Post-Workout Recovery

For all athletes and high-performance individuals out there, it’s important to understand the essential role that carbohydrates and glycogen play when it comes to after exercise or post-workout recovery. Understanding the important role that glycogen and carbohydrates play helps you in ensuring that you take the right steps.

Nutrition is crucial for all athletes. What athletes consume determine the level of performance possible. Not taking in adequate calories could be conducive to a lack of key micro and macro nutrients. This becomes more important when carbohydrates are involved. Obviously, nowadays with the internet and technology in general, people now have wide access to medical or scientific information from across the globe. We can look to important results that occur right in front of our eyes. Using high-performance Kenyan endurance runners as an example, studies show that the percentage of carbohydrates in their diet is 76.5%, with 20% of their total daily caloric intake comes from sugar. Given the incredible success of Kenyan endurance runners, we can conclude that a great carbohydrate diet plays a significant role.

why carbohydrates and glycogen are important for athletes


Exercise and nutrition must be considered along with recovery when developing a high-performance routine for athletes. Pre-workout nutrition should concentrate on providing energy stores, and take advantage of increased blood flow to muscle tissue caused by an increase in insulin. Carbohydrates play an important role as too does Glycogen. Sugar is stored in the body in the form of glycogen and is stored in the liver and muscles. Carbs usually require about four hours to digest and convert to glycogen in the body. High-intensity workouts as we see prevalent in today’s society normally burn energy at extremely high rates. As a result, today’s athletes need to make sure they maintain the proper carb nutrition to perform and sustain for prolonged periods. Because the human body does not have the ability to supply ample oxygen, it needs to be able to convert fat to serve as valuable fuel in the process. The body must as a consequence utilise the glycogen that was previously stored in the body or sugar brought in from the blood. Increasing the sugar levels in your in your blood via consuming pre-workout snacks can reduce the amount of glycogen burned up during strenuous workout or training. By not relying heavily on glycogen for a portion of the training or competition, the body can sustain high performance more effectively.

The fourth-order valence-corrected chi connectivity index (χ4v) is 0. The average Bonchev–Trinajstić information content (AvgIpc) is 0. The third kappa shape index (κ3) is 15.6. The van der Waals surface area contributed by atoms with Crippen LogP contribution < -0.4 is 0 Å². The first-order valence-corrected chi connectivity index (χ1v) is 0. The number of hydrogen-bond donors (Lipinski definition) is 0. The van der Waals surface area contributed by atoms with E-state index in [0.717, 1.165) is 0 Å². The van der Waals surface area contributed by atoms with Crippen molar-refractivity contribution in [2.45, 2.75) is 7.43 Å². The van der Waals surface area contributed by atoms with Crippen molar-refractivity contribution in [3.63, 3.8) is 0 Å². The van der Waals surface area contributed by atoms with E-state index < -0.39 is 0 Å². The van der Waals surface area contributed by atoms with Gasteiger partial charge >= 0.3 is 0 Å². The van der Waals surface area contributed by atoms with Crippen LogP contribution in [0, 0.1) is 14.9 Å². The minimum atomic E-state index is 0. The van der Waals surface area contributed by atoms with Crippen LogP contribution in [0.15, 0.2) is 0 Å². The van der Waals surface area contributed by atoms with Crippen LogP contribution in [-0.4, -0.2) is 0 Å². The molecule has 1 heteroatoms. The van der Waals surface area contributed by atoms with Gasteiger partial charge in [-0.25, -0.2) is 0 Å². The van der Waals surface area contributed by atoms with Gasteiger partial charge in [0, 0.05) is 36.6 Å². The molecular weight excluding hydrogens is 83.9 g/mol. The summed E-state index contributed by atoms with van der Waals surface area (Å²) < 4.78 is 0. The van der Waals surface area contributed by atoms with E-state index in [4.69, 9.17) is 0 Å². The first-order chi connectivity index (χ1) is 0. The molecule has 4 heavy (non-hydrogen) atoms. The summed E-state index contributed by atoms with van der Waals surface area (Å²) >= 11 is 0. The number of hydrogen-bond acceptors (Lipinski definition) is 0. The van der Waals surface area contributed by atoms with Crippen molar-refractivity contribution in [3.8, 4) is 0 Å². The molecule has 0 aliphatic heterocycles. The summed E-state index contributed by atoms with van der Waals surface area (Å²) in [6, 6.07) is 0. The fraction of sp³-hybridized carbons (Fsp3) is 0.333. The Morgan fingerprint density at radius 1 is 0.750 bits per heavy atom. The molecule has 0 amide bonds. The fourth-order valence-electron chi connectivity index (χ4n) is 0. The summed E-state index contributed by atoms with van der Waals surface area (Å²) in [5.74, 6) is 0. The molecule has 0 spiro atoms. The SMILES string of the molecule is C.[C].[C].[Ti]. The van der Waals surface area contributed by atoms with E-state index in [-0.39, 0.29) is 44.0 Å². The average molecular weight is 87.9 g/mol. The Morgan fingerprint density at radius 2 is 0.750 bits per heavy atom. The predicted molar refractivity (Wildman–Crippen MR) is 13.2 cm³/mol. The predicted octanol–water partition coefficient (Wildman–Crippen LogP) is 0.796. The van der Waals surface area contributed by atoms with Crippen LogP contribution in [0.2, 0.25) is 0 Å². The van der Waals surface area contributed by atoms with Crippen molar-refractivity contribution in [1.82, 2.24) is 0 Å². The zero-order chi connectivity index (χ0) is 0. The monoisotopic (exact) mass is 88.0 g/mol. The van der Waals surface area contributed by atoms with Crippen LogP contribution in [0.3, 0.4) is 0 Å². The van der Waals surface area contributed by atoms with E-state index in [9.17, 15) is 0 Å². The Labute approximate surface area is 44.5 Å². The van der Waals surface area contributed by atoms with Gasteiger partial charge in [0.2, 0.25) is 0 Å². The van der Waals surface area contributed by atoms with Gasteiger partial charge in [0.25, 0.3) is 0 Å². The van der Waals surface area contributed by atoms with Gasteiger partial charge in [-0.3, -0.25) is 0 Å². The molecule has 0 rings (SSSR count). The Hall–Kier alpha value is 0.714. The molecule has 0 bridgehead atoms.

Research studies show fatigue and decrease in performance is associated with low carbohydrate diets that cause glycogen depletion. Because glycogen storage capacity is so limited, a majority of high-performance athletes may find it difficult to even keep up with sufficient CHO intake and therefore have some patterns of glycogen depletion. When glycogen levels are low or there is a glycogen depletion, muscles increase the utilization of protein and amino acids to produce glucose, acting as gluconeogenic precursors. Total carb intake ought to be based on the rates of glycogen depletion and the physical activity the athlete is engaged in. Athletes need to understand the importance of restoring glycogen in their body post-exercise.